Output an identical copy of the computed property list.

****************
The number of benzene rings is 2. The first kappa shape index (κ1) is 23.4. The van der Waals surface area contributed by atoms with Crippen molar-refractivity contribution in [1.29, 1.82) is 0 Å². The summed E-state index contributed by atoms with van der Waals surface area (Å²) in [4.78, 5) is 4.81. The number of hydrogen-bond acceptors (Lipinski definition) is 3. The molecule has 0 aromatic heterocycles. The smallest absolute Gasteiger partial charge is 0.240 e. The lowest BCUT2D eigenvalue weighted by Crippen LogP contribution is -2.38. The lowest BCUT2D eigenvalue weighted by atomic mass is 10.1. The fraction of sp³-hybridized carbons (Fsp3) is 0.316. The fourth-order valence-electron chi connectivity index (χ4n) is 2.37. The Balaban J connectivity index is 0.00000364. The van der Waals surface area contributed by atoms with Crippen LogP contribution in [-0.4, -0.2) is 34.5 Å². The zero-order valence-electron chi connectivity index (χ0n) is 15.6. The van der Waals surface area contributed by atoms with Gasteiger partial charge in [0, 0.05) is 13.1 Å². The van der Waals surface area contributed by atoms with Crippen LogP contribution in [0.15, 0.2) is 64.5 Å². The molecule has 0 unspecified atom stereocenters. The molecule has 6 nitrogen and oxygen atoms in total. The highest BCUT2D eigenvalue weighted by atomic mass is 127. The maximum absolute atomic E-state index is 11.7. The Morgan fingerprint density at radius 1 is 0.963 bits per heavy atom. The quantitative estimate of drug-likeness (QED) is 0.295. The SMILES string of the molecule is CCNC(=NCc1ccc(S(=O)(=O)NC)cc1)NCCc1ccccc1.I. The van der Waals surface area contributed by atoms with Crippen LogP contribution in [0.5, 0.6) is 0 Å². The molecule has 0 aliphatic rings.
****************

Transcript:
The number of benzene rings is 2. The first kappa shape index (κ1) is 23.4. The van der Waals surface area contributed by atoms with Crippen molar-refractivity contribution in [1.29, 1.82) is 0 Å². The summed E-state index contributed by atoms with van der Waals surface area (Å²) in [4.78, 5) is 4.81. The number of hydrogen-bond acceptors (Lipinski definition) is 3. The molecule has 0 aromatic heterocycles. The smallest absolute Gasteiger partial charge is 0.240 e. The lowest BCUT2D eigenvalue weighted by Crippen LogP contribution is -2.38. The lowest BCUT2D eigenvalue weighted by atomic mass is 10.1. The fraction of sp³-hybridized carbons (Fsp3) is 0.316. The fourth-order valence-electron chi connectivity index (χ4n) is 2.37. The Balaban J connectivity index is 0.00000364. The van der Waals surface area contributed by atoms with Crippen LogP contribution in [-0.4, -0.2) is 34.5 Å². The zero-order valence-electron chi connectivity index (χ0n) is 15.6. The van der Waals surface area contributed by atoms with Gasteiger partial charge in [0, 0.05) is 13.1 Å². The van der Waals surface area contributed by atoms with Crippen LogP contribution in [0.15, 0.2) is 64.5 Å². The molecule has 0 unspecified atom stereocenters. The molecule has 6 nitrogen and oxygen atoms in total. The highest BCUT2D eigenvalue weighted by atomic mass is 127. The maximum absolute atomic E-state index is 11.7. The Morgan fingerprint density at radius 1 is 0.963 bits per heavy atom. The quantitative estimate of drug-likeness (QED) is 0.295. The SMILES string of the molecule is CCNC(=NCc1ccc(S(=O)(=O)NC)cc1)NCCc1ccccc1.I. The van der Waals surface area contributed by atoms with Crippen LogP contribution in [0.5, 0.6) is 0 Å². The molecule has 0 aliphatic rings.